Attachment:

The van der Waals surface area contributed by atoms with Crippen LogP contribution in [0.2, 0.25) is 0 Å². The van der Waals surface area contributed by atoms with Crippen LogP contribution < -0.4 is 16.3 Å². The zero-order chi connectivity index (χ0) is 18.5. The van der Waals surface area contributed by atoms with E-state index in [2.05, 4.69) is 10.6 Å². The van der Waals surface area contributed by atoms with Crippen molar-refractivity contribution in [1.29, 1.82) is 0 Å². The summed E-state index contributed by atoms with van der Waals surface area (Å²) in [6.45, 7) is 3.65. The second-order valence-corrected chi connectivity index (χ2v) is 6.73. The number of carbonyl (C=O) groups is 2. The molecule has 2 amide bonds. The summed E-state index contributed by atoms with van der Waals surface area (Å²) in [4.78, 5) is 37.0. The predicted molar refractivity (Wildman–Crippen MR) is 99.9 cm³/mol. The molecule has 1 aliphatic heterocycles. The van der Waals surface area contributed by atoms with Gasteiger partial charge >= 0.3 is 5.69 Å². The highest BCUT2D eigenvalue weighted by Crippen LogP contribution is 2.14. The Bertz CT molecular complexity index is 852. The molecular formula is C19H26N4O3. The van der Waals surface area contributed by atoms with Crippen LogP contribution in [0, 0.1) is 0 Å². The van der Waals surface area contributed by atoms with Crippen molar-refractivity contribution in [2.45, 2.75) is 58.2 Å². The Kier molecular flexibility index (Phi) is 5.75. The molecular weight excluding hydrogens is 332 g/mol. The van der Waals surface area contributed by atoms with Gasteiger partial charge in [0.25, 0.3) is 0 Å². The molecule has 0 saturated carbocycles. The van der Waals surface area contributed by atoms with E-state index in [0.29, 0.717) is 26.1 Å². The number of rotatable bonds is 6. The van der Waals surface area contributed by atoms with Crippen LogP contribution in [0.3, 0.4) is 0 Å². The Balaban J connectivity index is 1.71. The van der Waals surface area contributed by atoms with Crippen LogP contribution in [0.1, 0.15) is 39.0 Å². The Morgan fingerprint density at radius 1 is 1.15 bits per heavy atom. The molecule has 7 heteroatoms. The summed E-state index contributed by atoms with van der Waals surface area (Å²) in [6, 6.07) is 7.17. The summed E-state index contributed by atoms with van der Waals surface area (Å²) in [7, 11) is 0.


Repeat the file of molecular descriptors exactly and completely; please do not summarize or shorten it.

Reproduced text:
The van der Waals surface area contributed by atoms with Crippen LogP contribution in [0.2, 0.25) is 0 Å². The van der Waals surface area contributed by atoms with Crippen LogP contribution < -0.4 is 16.3 Å². The zero-order chi connectivity index (χ0) is 18.5. The van der Waals surface area contributed by atoms with E-state index in [2.05, 4.69) is 10.6 Å². The van der Waals surface area contributed by atoms with Crippen molar-refractivity contribution in [1.29, 1.82) is 0 Å². The summed E-state index contributed by atoms with van der Waals surface area (Å²) in [6.45, 7) is 3.65. The second-order valence-corrected chi connectivity index (χ2v) is 6.73. The number of carbonyl (C=O) groups is 2. The molecule has 2 amide bonds. The summed E-state index contributed by atoms with van der Waals surface area (Å²) in [4.78, 5) is 37.0. The predicted molar refractivity (Wildman–Crippen MR) is 99.9 cm³/mol. The molecule has 1 aliphatic heterocycles. The van der Waals surface area contributed by atoms with Gasteiger partial charge >= 0.3 is 5.69 Å². The highest BCUT2D eigenvalue weighted by Crippen LogP contribution is 2.14. The Bertz CT molecular complexity index is 852. The molecular formula is C19H26N4O3. The van der Waals surface area contributed by atoms with Crippen LogP contribution in [0, 0.1) is 0 Å². The van der Waals surface area contributed by atoms with Crippen molar-refractivity contribution in [2.45, 2.75) is 58.2 Å². The Kier molecular flexibility index (Phi) is 5.75. The molecular weight excluding hydrogens is 332 g/mol. The van der Waals surface area contributed by atoms with Gasteiger partial charge in [0.25, 0.3) is 0 Å². The molecule has 0 saturated carbocycles. The van der Waals surface area contributed by atoms with E-state index in [0.29, 0.717) is 26.1 Å². The number of rotatable bonds is 6. The van der Waals surface area contributed by atoms with Crippen LogP contribution in [0.3, 0.4) is 0 Å². The Balaban J connectivity index is 1.71. The van der Waals surface area contributed by atoms with Crippen LogP contribution in [0.1, 0.15) is 39.0 Å². The Morgan fingerprint density at radius 1 is 1.15 bits per heavy atom. The molecule has 7 heteroatoms. The summed E-state index contributed by atoms with van der Waals surface area (Å²) in [6, 6.07) is 7.17. The summed E-state index contributed by atoms with van der Waals surface area (Å²) in [7, 11) is 0.